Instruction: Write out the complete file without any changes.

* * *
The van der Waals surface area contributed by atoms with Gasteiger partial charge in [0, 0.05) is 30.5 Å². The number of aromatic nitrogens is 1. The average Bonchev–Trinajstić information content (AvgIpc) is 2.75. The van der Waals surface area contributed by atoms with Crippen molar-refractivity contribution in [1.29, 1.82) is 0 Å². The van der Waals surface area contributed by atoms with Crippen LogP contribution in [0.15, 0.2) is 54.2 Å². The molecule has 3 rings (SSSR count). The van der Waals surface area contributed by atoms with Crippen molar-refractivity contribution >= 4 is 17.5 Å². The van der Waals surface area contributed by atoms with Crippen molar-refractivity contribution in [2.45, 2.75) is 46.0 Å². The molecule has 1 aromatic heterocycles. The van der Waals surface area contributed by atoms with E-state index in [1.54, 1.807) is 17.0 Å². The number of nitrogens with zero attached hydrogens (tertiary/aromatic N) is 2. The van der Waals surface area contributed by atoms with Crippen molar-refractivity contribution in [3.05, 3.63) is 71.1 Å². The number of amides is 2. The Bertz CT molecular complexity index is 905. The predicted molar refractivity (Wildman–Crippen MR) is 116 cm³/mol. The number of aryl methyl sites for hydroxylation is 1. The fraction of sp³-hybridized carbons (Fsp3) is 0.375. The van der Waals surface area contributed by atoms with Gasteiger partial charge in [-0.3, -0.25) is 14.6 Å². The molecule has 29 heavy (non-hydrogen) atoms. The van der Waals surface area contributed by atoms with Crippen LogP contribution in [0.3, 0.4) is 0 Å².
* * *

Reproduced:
The van der Waals surface area contributed by atoms with Gasteiger partial charge in [0, 0.05) is 30.5 Å². The number of aromatic nitrogens is 1. The average Bonchev–Trinajstić information content (AvgIpc) is 2.75. The van der Waals surface area contributed by atoms with Crippen molar-refractivity contribution in [1.29, 1.82) is 0 Å². The van der Waals surface area contributed by atoms with Crippen LogP contribution in [0.15, 0.2) is 54.2 Å². The molecule has 3 rings (SSSR count). The van der Waals surface area contributed by atoms with Crippen molar-refractivity contribution >= 4 is 17.5 Å². The van der Waals surface area contributed by atoms with Crippen molar-refractivity contribution in [2.45, 2.75) is 46.0 Å². The molecule has 1 aromatic heterocycles. The van der Waals surface area contributed by atoms with E-state index in [1.54, 1.807) is 17.0 Å². The number of nitrogens with zero attached hydrogens (tertiary/aromatic N) is 2. The van der Waals surface area contributed by atoms with Crippen molar-refractivity contribution in [3.05, 3.63) is 71.1 Å². The number of amides is 2. The Bertz CT molecular complexity index is 905. The predicted molar refractivity (Wildman–Crippen MR) is 116 cm³/mol. The number of aryl methyl sites for hydroxylation is 1. The fraction of sp³-hybridized carbons (Fsp3) is 0.375. The van der Waals surface area contributed by atoms with Gasteiger partial charge in [-0.3, -0.25) is 14.6 Å². The molecule has 29 heavy (non-hydrogen) atoms. The van der Waals surface area contributed by atoms with Crippen LogP contribution in [0.3, 0.4) is 0 Å².